A chicken has 1 heart. They have 4-chambered hearts, resembling ours in many ways. There are animals with more than one heart, and some have 2-chambered hearts, but chickens definitely have only one, 4-chambered heart.
How Many Hearts Does a Chicken Have?
It’s not as silly of a question as some may think asking how many hearts an animal has. There are several animals that have more than one heart, but I can confirm that chickens do only have one heart.
Chickens - and this is true of birds in general - have high-performance cardiovascular systems designed to help them with flight (not so much chickens now!) and other activities.
Their hearts are located just right of their midline, and their hearts are typically bigger in relation to their size than that of mammals to help pump higher volumes of blood.
Interestingly, chickens also have four-chambered hearts as we do. This means they have the left atrium and right atrium (upper chambers), and the left ventricle and right ventricle (lower chambers).
Do Chickens Have Two Chambered Hearts?
Chickens do not have two-chambered hearts, no. Chickens have four-chambered hearts, the same as we do.
The four chambers refer to two atria and two ventricles performing the following functions:
- The right atrium receives oxygen-poor blood from the body and pumps it to the right ventricle.
- The left ventricle pumps the oxygen-rich blood to the body.
- The left atrium receives oxygen-rich blood from the lungs and pumps it to the left ventricle.
- The right ventricle pumps the oxygen-poor blood to the lungs.
There are animals that do have two-chambered hearts, as well as some that have three-chambered hearts.
For example, fish are known to have only a two-chambered heart. Their heart consists of one auricle or atrium, and one ventricle.
While most reptiles, I think only crocodiles of the exception, have three-chambered hearts. They have two auricles and one ventricle.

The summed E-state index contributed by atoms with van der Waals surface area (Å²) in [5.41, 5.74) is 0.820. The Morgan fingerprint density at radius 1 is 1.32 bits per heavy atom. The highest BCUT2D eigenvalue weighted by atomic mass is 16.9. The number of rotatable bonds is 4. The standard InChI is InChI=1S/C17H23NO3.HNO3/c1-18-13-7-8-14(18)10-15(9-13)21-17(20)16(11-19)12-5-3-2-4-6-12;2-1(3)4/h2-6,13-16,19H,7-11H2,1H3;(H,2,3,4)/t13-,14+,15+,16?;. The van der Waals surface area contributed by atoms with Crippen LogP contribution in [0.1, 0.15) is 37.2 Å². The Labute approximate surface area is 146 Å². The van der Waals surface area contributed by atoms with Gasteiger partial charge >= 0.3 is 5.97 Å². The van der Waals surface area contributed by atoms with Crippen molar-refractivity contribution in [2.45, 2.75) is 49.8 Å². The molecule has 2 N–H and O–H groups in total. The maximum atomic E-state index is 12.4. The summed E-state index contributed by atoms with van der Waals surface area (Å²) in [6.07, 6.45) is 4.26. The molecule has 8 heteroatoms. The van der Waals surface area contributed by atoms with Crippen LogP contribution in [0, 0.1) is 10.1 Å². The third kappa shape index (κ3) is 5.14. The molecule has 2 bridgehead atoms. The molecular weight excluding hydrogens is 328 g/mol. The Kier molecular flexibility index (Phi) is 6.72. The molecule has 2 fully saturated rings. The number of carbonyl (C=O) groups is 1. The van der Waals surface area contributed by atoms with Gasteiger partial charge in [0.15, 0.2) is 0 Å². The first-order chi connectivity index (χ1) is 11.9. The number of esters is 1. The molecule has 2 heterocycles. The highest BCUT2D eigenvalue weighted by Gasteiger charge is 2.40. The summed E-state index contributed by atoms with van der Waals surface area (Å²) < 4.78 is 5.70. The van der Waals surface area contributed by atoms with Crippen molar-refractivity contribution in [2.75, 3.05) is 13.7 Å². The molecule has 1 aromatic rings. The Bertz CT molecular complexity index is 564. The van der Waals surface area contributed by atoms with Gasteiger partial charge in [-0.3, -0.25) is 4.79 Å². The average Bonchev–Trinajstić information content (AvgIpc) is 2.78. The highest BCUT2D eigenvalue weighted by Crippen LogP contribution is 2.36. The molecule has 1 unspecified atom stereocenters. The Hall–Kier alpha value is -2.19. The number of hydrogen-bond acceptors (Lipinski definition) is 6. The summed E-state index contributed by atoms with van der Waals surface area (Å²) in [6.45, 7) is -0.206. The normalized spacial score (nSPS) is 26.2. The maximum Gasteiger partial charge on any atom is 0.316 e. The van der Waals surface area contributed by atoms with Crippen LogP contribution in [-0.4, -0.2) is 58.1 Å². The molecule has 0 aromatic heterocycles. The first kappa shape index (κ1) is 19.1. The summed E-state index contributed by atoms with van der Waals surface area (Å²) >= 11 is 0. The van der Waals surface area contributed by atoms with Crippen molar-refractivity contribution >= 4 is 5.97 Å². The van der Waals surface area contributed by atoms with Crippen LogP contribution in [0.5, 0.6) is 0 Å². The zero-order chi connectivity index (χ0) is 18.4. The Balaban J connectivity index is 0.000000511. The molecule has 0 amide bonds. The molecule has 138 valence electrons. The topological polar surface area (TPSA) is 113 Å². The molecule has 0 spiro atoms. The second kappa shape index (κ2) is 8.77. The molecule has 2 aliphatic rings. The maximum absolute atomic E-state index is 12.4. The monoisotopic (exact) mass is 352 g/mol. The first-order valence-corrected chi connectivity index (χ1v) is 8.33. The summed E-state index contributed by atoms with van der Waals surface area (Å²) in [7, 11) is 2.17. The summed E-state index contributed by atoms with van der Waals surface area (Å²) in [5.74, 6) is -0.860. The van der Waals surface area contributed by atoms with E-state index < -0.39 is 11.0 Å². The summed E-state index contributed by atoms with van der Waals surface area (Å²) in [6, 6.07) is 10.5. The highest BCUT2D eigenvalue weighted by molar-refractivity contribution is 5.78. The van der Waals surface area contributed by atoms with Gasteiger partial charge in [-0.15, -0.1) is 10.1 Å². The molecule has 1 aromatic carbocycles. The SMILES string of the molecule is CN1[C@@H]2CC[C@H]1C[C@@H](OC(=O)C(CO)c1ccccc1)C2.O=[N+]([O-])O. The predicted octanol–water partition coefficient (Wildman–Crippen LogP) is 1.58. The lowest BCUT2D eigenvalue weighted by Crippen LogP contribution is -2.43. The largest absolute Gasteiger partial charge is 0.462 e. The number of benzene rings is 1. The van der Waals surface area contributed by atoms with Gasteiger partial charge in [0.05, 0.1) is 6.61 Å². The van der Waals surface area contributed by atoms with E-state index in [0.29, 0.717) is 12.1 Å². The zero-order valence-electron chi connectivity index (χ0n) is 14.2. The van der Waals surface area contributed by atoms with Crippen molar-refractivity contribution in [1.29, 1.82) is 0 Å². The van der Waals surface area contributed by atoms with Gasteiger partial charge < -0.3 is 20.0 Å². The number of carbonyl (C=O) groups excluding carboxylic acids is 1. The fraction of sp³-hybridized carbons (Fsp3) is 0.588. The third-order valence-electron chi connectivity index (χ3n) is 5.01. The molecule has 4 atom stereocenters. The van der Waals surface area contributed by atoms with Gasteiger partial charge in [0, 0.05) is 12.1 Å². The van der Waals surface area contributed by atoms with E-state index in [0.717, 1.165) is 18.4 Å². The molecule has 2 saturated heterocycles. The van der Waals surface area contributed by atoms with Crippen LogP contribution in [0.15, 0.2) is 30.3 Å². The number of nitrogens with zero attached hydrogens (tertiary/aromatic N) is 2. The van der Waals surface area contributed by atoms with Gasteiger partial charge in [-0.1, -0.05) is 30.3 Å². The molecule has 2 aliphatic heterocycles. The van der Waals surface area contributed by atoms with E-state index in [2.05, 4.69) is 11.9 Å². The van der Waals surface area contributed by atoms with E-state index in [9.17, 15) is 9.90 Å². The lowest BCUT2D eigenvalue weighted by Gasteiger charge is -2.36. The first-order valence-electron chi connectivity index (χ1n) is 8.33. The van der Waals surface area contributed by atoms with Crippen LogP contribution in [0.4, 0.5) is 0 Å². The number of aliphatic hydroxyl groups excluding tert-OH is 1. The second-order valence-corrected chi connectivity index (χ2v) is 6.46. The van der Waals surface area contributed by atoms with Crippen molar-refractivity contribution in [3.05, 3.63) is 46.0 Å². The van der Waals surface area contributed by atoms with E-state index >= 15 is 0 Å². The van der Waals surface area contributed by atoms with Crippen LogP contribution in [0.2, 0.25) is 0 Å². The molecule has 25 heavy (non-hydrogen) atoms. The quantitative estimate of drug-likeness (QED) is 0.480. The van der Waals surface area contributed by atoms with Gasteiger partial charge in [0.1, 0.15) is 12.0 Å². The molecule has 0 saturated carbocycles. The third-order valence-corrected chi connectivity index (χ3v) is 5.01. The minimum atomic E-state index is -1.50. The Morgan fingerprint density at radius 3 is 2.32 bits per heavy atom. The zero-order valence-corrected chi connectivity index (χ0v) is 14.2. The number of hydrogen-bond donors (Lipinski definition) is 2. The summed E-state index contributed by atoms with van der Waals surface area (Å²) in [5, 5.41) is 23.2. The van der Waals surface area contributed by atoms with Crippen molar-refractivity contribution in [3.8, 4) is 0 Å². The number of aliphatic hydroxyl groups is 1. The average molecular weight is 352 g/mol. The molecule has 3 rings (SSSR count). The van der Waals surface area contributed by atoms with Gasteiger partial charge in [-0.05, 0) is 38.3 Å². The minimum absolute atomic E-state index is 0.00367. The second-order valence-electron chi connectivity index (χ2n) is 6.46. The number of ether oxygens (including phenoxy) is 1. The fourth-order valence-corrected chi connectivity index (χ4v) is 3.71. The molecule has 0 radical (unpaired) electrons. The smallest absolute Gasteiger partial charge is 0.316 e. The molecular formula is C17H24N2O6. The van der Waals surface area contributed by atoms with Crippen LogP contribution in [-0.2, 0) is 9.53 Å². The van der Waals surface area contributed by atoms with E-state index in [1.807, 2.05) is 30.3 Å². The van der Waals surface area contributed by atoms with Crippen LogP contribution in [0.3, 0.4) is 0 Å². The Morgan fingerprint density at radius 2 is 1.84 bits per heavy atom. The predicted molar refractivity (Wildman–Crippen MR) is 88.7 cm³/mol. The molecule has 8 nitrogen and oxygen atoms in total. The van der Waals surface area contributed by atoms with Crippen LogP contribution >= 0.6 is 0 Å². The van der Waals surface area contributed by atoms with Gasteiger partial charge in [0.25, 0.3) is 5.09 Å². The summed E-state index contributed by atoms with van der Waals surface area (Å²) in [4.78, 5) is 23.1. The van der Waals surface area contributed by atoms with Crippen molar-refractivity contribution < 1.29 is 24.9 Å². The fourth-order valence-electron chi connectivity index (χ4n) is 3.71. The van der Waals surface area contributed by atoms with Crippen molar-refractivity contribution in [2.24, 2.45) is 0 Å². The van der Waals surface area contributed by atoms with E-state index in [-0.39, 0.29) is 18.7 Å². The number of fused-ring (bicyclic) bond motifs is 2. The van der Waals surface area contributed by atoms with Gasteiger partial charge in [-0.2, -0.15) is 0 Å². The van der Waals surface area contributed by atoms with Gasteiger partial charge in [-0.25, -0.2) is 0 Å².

How a Chicken’s Heart Works
A chicken’s heart works a lot like a human heart. The main difference is that chickens have a much higher metabolic rate than we do.
Chickens have an average body temperature in the range of 105°F and 107°F (40.6° and 41.7°C). While we have a body temperature of 97°F (36.1°C) to 99°F (37.2°C).
They also have a much faster pulse rate in the range of 200-300 beats per minute while resting, and this rises anywhere up to 400 beats per minute.
Our resting pulse is in the range of 60-100 beats per minute. That’s a huge difference, so you can understand why a chicken’s heart has a much greater demand than ours.
What Animal Has the Most Hearts?
There are a number of animals and other creatures with more than one heart.
It's not always as straightforward and having more than one operating heart, but I was able to find some interesting creatures that are listed as having more than one heart:
Octopuses and squids have 3 hearts - Octopuses and squids come in hundreds of species and vary in size, but they all have three hearts.
One heart pumps their blood throughout their circulatory system, and the other two hearts pump blood through their gills.
Cockroaches have 13 chambers - technically cockroaches do not have more than one complete heart, but they have 13 chambers which is very unique.
Worms have 5 hearts - worms' circulatory systems are not as complex as ours, but they do have more hearts than we do with most having five.
Are Chicken Hearts Edible?
Chicken hearts are edible, yes. In fact, Healthline states they are rich in several key nutrients, including protein, zinc, iron, and B vitamins.
It’s an organ that is not easily found, especially where I’m located. If you can get hold of a chicken's heart when you are and you're interested to try it, I recommend doing so.
It's a small and delicate organ that's quick and easy to prepare. It looks like most recipes revolve around a few minutes of pan-frying and some seasoning.
On the taste and texture side, it will come as no surprise that they're quite chewy and are said to have a 'slightly metallic' flavor.
While on topic, it might also come as a surprise that chicken combs are eaten in some parts of the world!
There you have it, much to the surprise of many, chickens have one heart and it's very similar to ours.
Their hearts are considered quite the delicacy in certain parts of the world. Maybe you should try some if you happen to see chicken heart on the menu!
Image credits - Photo by Thomas Iversen on Unsplash
The Cardiovascular System of Birds - ScienceDirect
The Heart Explained - BetterHealthChannel